Words by Corey Copeland

Visit streaming.thesource.com for more information

President Trump says, “America is truly a nation in mourning,” as he visited Las Vegas following the deadly massacre which killed 59 people. As the city tries to restore normalcy, high capacity magazines are the topic of national debate again.

It is important to note majority of the weapons used in the shooting were purchased at local Las Vegas gun stores. Gun enthusiasts and collectors alike boast large stocks of weapons. High powered weaponry is also embraced by Hip-Hop. “Banana clips,” “extendos” and “choppers” are a few references you will hear in rap songs today.


However,the Las Vegas massacre is a direct result of what happens when 30-50 round ammo magazines are put in the wrong hands. As Americans continue to look for answers, we all must consider the question, Do we really need high capacity ammo magazines? Those in favor of strict gun control say these types of ammunition capacities only increases the rate of bloodshed. Large capacity ammo magazines and accessories such the bump-stock are legal and available on the US market. Gun Control and the second amendment have been regular subjects within the US Supreme Court. Eight states currently have laws which restrict ammunition capacity to 10-15 bullets.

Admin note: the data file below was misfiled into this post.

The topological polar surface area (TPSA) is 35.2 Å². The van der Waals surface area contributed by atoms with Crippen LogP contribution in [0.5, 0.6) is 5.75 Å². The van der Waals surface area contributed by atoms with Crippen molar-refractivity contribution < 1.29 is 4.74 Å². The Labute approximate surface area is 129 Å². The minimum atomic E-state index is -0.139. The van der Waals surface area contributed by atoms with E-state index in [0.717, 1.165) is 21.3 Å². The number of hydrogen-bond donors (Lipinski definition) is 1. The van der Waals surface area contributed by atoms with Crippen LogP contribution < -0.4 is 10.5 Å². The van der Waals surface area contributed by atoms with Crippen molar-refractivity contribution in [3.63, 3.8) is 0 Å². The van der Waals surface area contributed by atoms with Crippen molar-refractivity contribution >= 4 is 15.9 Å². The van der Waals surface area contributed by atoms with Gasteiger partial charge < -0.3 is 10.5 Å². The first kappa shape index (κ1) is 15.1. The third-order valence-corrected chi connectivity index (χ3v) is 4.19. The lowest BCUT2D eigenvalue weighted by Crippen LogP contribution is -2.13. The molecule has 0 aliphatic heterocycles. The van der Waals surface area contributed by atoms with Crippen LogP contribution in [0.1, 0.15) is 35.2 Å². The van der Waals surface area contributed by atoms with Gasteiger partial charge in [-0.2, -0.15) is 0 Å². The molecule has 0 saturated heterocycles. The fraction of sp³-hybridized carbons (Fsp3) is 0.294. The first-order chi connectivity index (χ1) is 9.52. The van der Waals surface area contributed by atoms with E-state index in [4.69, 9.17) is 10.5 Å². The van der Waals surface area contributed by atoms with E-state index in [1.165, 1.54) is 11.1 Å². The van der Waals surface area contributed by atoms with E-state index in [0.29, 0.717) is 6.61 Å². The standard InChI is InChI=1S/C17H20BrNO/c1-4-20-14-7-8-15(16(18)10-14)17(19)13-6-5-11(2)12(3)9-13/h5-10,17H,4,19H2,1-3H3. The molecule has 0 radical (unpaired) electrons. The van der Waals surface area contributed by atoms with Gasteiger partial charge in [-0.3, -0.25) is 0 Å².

Over 1000 rounds of ammunition were recovered from Stephen Paddock’s home and hotel suite. Of the 23 guns recovered, majority of them were high-powered semi-automatic rifles. At least four were believed to be equipped with bump stocks. This particular accessory increases the rapid fire rate. Thus, semi-automatic rifles can be made fully automatic. Nevada is one of 42 states which allows the sale of high capacity ammunition magazines. The federal assault weapon ban of 1994, made it illegal for weapon manufactures to produce magazines which held more than 10 rounds. However, Congress let the law expire in 2004. California recently passed legislation which prohibits individuals from owning magazines capable of holding more than 10 rounds. Maryland is one of the eight states with ammo restrictions. The law was revisited by the fourth US Circuit Court of Appeals. Ultimately they upheld the law, citing that high capacity magazines are most suitable for law enforcement and military purposes.

President Trump refused to answer questions on gun control during his Las Vegas visit.